Book Review: The Gracekeepers

the gracekeepersCallanish is a Gracekeeper. She tends the Graces, the fragile birds who serve as stand in mourners for the survivors of the dead. The life she lives is lonely and difficult and it’s the only one she thinks she deserves. Because Callanish is certain she isn’t fully human.

North and her bear dance in the Circus Excalibur. Raised in the circus, she has no family that doesn’t smell of greasepaint and no life outside the shows, her bear and the growing sense that there should be more. Engaged to the son of the circus master, North is terrified that her tiny atoll of a life is about to be invaded. And she’s right.

One woman exiled from society and alone in her work. One woman exiled from society and alone on the stage. Neither feels connected, neither is settled, neither is alone. Because the Circus Excalibur is on the move and North and Callanish, who’ve met before, will soon meet again…

Kirsty Logan’s debut novel is extraordinary. The concept of personal space is encoded into the novel’s structure at every level. It’s especially apparent in the uniquely polite post-apocalyptic world Logan has created. After a massive global flood, there are two human cultures; landlockers and damplings. Landlockers are those born on land who guard it jealously and can’t conceive of life on ship. Damplings hate the thought of being trapped in one place and revel in the tolerated criminal status Landlockers assign them. It’s exactly the sort of polite, grudging, no eye contact human nature that you see on every kind of public transport on the planet. As a result it’s simultaneously familiar and immensely alien, giving you a handle on a world that could otherwise feel unfamiliar.

With the world laid out like that, Logan cleverly refuses to give you specifics. Much like the stunningly good Fury Road, we get the consequences of the disaster rather than the cause, and Logan trusts us to put those pieces together. So, the floating dictatorship of military vessels is touched on as is a chilling interlude on a clinically clean cruise liner turned religious ship. Everyone is struggling to define their own personal space, no one has enough and everyone is poised to fight for it at a moment’s notice.

That’s what makes the characters so compelling. North is a gentle, taciturn lead whose familial bond with her bear is all the more affecting because of how all pervasive it is. So when her life, not physical but emotional, is threatened, North struggles to protect her tiny space and the creature she shares with it. North’s issue is not defending her personal space so much as accepting its growing and doing something about that. Seeing her do it gives the novel a solid emotional charge that’s surprising in both strength and poignancy. Logan makes you care about this curious world and the curious girl at its heart and care desperately.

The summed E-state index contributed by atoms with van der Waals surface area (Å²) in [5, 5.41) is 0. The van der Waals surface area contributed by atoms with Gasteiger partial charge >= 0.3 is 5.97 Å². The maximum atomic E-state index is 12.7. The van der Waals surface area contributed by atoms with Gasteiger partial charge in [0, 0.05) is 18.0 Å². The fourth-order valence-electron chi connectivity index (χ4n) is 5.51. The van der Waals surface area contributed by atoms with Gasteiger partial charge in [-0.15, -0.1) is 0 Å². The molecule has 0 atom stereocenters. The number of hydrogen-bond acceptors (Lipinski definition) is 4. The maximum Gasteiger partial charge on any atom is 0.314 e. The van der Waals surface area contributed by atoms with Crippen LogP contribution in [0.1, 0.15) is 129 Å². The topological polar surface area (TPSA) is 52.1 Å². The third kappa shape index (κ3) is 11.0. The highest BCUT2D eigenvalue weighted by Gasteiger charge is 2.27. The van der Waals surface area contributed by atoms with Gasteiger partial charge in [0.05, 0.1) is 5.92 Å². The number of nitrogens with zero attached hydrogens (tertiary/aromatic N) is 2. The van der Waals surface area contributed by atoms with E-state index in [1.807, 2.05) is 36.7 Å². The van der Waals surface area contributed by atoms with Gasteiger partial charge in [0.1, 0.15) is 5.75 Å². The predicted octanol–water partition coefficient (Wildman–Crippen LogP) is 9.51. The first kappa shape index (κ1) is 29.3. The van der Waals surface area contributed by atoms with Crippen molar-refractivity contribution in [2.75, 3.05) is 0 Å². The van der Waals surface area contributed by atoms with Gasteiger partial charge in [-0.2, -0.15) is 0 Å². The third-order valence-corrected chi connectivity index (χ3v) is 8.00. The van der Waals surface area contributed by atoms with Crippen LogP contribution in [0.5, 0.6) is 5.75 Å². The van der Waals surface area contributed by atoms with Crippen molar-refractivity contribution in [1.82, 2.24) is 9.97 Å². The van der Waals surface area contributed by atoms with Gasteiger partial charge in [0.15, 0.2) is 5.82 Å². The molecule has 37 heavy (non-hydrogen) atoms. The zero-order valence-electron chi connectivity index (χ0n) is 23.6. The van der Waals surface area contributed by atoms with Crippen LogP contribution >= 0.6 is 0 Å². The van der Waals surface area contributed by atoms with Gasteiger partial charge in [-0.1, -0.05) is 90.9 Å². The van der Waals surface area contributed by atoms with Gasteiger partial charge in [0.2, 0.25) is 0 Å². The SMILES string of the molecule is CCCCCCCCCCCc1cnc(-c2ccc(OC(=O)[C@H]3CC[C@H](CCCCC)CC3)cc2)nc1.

She also makes it clear North needs all the help she can get, as does Callanish. Where North’s problem is too much attention, Callanish’s problem is not enough. Banished, in a way, to the Gracekeepers, she’s North’s polar opposite. One of them pretends to be like everyone else in front of an audience, the other pretends to be like everyone else by hiding from as many people as possible.

Worse still, she’s unclear about her faith and unable to see how good she is at her work. Callanish diligently tends her birds, offers comfort where she can and tries to be a good Gracekeeper. That’s harder than it seems as we find out in a series of scenes dealing with the next Gracekeeper in the network, a drunkard who can’t cope with the loneliness. Callanish is trapped four different ways; on her island, in her profession, in her misplaced guilt and in her inability to see how good she is at her job. In one character, Logan not only embodies the themes of the book but explores the consequences of her world and writes with heartbreaking clarity about Impostor Syndrome. Callanish is so much better, and stronger, than she thinks she is and the book’s strongest scenes deal with her self-perception gradually shifting towards something if not more positive than certainly more proactive.

Even other characters are constantly struggling to maintain their own scraps of stable ground, whether Dampling or Landlocker. Jarrow, the ringmaster can’t see past the myths he’s built about his son, marriage and future. Callanish’s mother is locked into a circuit of memory that is defined and accentuated by the island she lives on and the messenger Callanish reluctantly befriends embraces the expectations of him so fervently he almost convinces himself they’re true. They all defend themselves, all maintain, each folded into permanent emotional triage due to the world they live in. Logan creates a world where men and woman alike really are islands and shows us the awful cost of that for those characters who defend their personal space by attacking that of others.

But Logan also shows us what happens when we move outside our space, when we dare to reach for something else. Callanish and North want something more and they create it together. In doing so, they find not invasion but expansion. They’re no longer islands, they’re a single, larger island, and stronger for it.

The Gracekeepers is a subtle, nuanced and remarkable piece of work. It wraps personal space, impostor syndrome, romance, horror and a meditation on grief around a story that’s deceptively simple but, dampling or landlocker, always has its feet set. One of my books of the year.

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